ORCID Identifier(s)


Graduation Semester and Year




Document Type


Degree Name

Doctor of Philosophy in Chemistry


Chemistry and Biochemistry

First Advisor

Purnendu K Dasgupta


This dissertation aims to improve the functionality of open tubular capillary ion chromatography (OTIC) in terms of the lower limit of detection (LOD) and higher sensitivity by fabricating a microchannel suppressor and integrating it into an OTIC system. To reach the goal, an ion-exchange membrane (IEM) was formulated and developed using aqueous solutions environmentally friendly chemicals. The PVA-SS polymer is made from poly vinyl alcohol (PVA) as the polymer matrix and styrene sulfonate sodium salt (SS) as the ionic functional group (the salt-form polymer is eventually converted to acidic form), referred to here mostly as PVA-SS polymers. The new IEM has high ion-exchange capacity (IEC), at the high end, 2 times more than best known commercial cation exchange membrane, Nafion. The PVA-SS prepolymer solution can be uniquely cast around fine wires as mandrels, polymerized, and thus generate a smooth circular micro-size channel after removing the wire. This allowed us to succeed in fabricating suppressors with diameters size close to those of actual OT columns in use sizes. The second chapter of the dissertation reviews the broad area of analytical applications of ion-exchange membranes (IEM) including their applications in IC in fabricating suppressors, the main focus of this dissertation. It provides a complete history of IEM-based suppressors in IC and how they have been evolved. It reviews different geometries of chemically and electrodialytically regenerated suppressors from macro to micro size. In addition, it covers other analytical applications of IEMs, such as electrodialytic eluent generation, water purification, charge detection, matrix isolation, and reagent introduction, Donnan dialysis separation, and preconcentration. Chapter 3 discuses formulating, developing, and characterizing PVA-SS as a novel moldable strong cation-exchange polymer. It centers on the synthesis of PVA-SS polymers and their characterization for water sorption capacity, specific conductance values, and ion-exchange capacities across the different polymer compositions. IEMs exhibit anisotropy regarding their electrical conductance. The two different specific conductance values of IEMs (normal and tangential) were thoroughly discussed including experimental values of PVA-SS and compared with those for several commercial IEMs. PVA-SS polymers were found to absorb water (as moles of water/mole H+) 5- 10 times greater than does Nafion. The IEC of PVA-SS polymers at the high SS-content end is > 2x of Nafion. The PVA-SS polymers survive hour-long boiling in water and alcohols and maintains their high IECs over repeated regeneration cycles. This chapter also describes the fabrication of microchannel ~ 30 μm in diameter from casting the prepolymer solution around the 25 μm wire as a mandrel. The microchannel permitted facile flow of water and was shown to withstand at least 300 psi pressure. Chapter 4 covers how a fabricated 45 μm bore microchannel in a PVA-SS polymer was utilized as a microsuppressor in OTIC. The microsuppressor was characterized using tandem mass spectrometry (MS) and conductance measurements to determine any potential leaching of the polymer or its monomeric components. A commercial electrodialytically regenerated suppressor was also characterized in a similar manner by MS. The PVA-SS microchannel suppressor showed that with rare exceptions (possibly in the m/z range of 675-750), no significant leachates over blank water were observed for the whole range of m/z 30-1500. The blank was water that went directly through the system bypassing the suppressor. However, for the commercial suppressor, the story was completely different. The PVA-SS polymer simply has far less detectable MS background to permit extended use in mass spectrometry. The microsuppressor was next integrated with the column and detector to realize its practical application as a chemically regenerated suppressor in an OTIC system. The microsuppressor was placed between an admittance detector and a conductivity following the separation column. The two separate detectors provide orthogonal information about the analytes and also permit evaluation of the dispersion caused by the microsuppressor. The results indicated that the induced dispersion is perceptible even with the suppressor of this bore and the additional dispersion of a 700 μm long suppressor can discerned over that caused by a 400 μm long suppressor. However, the considerable increase in peak height and decrease in baseline noise in suppressed IC results indicate that adding the microsuppressor leads us to the lower LOD and higher sensitivity. A 700 μm long microsuppressor was tested at a flow rate of 168 nL/min (typical of flow rates currently used in OTIC) for its ability to suppress (quantitively exchange K+ for H+) a KOH solution. The microsuppressor could suppress 30 mM KOH; comparison, most practical eluent concentrations in OTIC is less than 10 mM. The capabilities of a PVA-SS microsuppressor is therefore adequate. The last chapter addresses potential future work in this area. Ways to improve the performance by modifying PVA-SS microsuppressors are suggested and discussed.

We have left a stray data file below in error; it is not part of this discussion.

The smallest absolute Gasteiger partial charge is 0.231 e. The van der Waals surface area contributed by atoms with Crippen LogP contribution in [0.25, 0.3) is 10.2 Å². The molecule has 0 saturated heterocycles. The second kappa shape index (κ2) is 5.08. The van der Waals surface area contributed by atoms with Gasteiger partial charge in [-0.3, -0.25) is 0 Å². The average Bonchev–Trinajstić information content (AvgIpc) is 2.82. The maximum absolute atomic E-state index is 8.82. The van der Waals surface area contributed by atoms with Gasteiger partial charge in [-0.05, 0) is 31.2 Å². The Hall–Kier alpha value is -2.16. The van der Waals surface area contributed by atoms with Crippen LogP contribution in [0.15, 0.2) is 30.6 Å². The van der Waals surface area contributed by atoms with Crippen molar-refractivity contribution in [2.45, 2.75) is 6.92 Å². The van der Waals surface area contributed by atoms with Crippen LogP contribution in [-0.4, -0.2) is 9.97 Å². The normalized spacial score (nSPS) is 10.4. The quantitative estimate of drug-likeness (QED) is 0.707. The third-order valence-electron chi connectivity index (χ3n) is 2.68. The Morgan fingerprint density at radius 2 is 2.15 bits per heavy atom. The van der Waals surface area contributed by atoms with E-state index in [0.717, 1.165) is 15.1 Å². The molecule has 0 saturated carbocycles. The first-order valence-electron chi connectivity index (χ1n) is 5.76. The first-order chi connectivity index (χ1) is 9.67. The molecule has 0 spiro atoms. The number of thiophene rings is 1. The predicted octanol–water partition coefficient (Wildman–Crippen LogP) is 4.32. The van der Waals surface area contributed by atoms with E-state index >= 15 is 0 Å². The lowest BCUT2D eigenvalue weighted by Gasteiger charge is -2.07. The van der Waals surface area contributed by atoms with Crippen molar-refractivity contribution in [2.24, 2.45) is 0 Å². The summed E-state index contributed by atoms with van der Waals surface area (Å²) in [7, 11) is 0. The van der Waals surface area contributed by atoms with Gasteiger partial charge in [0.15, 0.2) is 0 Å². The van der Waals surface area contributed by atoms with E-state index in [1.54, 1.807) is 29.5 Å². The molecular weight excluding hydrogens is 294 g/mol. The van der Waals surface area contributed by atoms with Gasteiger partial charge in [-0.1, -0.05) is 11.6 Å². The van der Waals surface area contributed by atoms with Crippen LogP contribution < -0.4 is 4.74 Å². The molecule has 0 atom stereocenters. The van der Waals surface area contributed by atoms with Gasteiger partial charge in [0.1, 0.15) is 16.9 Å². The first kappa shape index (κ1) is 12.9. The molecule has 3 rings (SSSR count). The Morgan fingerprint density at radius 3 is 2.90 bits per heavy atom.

Analytical chemistry, Liquid chromatography, Ion chromatography polymers, Ion exchange membranes, Ion exchange polymers, Suppressors, Open tubular ion chromatography, Capillary ion chromatography, Innovation, Novel Synthesis, Polymer synthesis, Ion exchange, membrane synthesis


Chemistry | Physical Sciences and Mathematics


Degree granted by The University of Texas at Arlington

Included in

Chemistry Commons